We’re our plumbing’s worst nightmare. Really. Bad habits that you often don’t think about, like flushing a wipe down the toilet, are actually doing damage to the drains and pipes in your home. Not only are you worsening the condition of the pipes, but you could end up having to pay thousands of dollars in repairs. So, if you want to avoid the mess and keep your plumbing working optimally, it’s time to stop flushing things that are terrible for plumbing.


Relevant: Emergency Toilet Options For When Plumbing Fails


8 Things you really shouldn’t flush down your toilet:


1. Flushable Wipes

Are flushable” wipes actually septic safe? Can you flush them down the toilet without a care? No. Most plumbers will tell you horror stories of massive clogs caused by flushable body wipes and baby wipes. They do not disintegrate. All they do is cluster together (along with other things in the drainage and septic) and make a mess. And if the flushable wipe does make it through the pipeline to the sewer pipes and to a municipal sewage treatment center, guess what happens? Those industrial-sized treatment plants also get clogged. 


But there are a few more reasons why you should avoid flushable wipes. Aside from items like wipes that don’t dissolve in water, it doesn’t help that many residential plumbing systems are now low-flow for water conservation. In the old days, one flush would use around 3.5 gallons (13.2 L) of water. Now, toilets need half that. 


Now, imagine a low-flow plumbing system trying to push a wad of flushable wipes through the drainage system. It doesn’t happen. 


2. Paper Towels

Think about a decent paper towel. You will notice that when you have it soak up water, the material doesn’t fall apart like toilet paper would. Manufacturers want paper towels to be used like a towel—for cleaning up messes or doing cleaning. Paper towels aren’t designed like toilet paper and, therefore, should never go into the toilet. The only thing you will get is a monstrous clog. 


3. Foreign Objects

Here is something that will definitely cause a clog: trinkets and toys. If you have children, there is always a risk that a little one is going to attempt flushing their action figure or a box of crayons. Teach them that the toilet is for solid waste and toilet paper only. And if you accidentally drop something in the toilet bowl that shouldn’t be there, fish it out before you flush. 


4. Feminine Hygiene Products 

You might think tossing a tampon or pad into the toilet is one of the best ways to dispose of it, but these items will clog your sewage system. Why are feminine hygienic products so terrible to flush? Most of the time, things like pads are made of multiple layers of absorbent materials that are meant to hold up against moisture. Feminine hygienic products are so absorbent that they can swell to twice their size.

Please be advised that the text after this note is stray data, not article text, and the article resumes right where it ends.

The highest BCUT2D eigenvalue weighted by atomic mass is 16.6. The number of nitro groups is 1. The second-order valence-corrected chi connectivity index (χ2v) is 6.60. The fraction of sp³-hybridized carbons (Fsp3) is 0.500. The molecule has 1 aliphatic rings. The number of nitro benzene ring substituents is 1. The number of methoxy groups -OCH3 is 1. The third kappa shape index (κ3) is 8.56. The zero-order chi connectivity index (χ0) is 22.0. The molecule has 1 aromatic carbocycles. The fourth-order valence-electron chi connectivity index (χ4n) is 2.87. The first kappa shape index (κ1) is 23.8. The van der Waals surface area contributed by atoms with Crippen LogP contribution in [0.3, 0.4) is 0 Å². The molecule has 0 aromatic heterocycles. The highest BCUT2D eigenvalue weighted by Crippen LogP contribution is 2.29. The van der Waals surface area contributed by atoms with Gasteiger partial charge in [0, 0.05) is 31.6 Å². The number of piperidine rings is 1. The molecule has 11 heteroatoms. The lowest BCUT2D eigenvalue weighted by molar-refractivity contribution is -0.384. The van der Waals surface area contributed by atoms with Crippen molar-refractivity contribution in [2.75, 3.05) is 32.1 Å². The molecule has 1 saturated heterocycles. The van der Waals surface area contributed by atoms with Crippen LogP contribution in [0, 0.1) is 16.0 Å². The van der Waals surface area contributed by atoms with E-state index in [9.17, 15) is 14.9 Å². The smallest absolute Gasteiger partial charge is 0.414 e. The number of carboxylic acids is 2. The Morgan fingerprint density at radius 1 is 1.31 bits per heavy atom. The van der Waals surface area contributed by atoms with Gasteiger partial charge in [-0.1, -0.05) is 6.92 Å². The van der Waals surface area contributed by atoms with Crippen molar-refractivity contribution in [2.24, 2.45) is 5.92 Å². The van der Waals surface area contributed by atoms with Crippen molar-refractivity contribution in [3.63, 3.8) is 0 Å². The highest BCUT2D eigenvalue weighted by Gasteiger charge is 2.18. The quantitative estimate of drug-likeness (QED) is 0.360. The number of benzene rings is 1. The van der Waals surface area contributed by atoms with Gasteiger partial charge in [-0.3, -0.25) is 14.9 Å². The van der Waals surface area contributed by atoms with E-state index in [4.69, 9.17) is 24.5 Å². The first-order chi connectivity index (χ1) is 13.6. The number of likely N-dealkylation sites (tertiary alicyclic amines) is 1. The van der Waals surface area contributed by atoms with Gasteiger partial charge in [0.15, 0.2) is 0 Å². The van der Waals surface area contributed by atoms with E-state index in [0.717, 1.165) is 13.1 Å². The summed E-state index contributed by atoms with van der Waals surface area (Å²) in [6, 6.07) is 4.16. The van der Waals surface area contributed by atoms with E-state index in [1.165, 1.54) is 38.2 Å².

5. Cat Litter

Sure, what you’re scooping out of the litter box is technically waste, much like human waste, but that doesn’t mean you can pour kitty litter into the toilet and flush it. Most commercial litter is made of sand and clay, two things that absorb water. Even litter marketed as flushable is going to mess up your plumbing, because the litter will build up in the pipes. 


6. Hair and Floss

Although hair and floss are two entirely different things, they have one thing in common—they are long, thin, and stringy. Both will get tangled up when flushed and stick to other things within the drain line or pipes. The next time you dredge up a clog of hair and soap scum, don’t toss it in the toilet to flush it away, no matter how gross it is. Put it in the trash. 


7. Gum

You can chew gum for hours and hours, and while it may become a tasteless rock in your mouth, it won’t break down. This means gum doesn’t break down in the toilet bowl either. What actually happens is this—the gum hardens and clings to the wall of the pipe. Anything else flushed down the drain is going to get blocked, creating a problem that builds over time. 


In fact, anything like gum should never go down the toilet (or any drain). This includes putty, sticky residue from cooking, and oil or grease. 


8. Plastic and Latex Items

It’s undeniably difficult to avoid plastic these days. However, that doesn’t mean plastic is flushable, nor is it biodegradable in most cases. When you flush something that is latex or plastic down the toilet, such as a pair of latex gloves or a plastic wrapper, you are sending something down a narrow pipe that won’t break down or dissolve. In other words, that plastic piece could get wedged somewhere, start collecting other debris, and form a horrendous clog in the future. And remember the low-flow plumbing system? 


Plastic will only make that flow weaker. 


This “do not flush plastic rule” applies to even the most inconsequential plastic items, as well. Avoid flushing bandages, tape, straws, Q-tips, balloons, toothpaste caps, and other plastic or latex items. Keep those things far from the toilet bowl, and put them in the trash when you are done using them.


Final Thoughts

If you or someone you know has been flushing these kinds of things down the toilet, tell them to stop. Flushing non-flushable items down the toilet spells trouble. There are just some things that are not meant to go down the toilet. If it’s not human waste or toilet paper, keep it out of the toilet bowl, and let others know that the bathroom isn’t for garbage.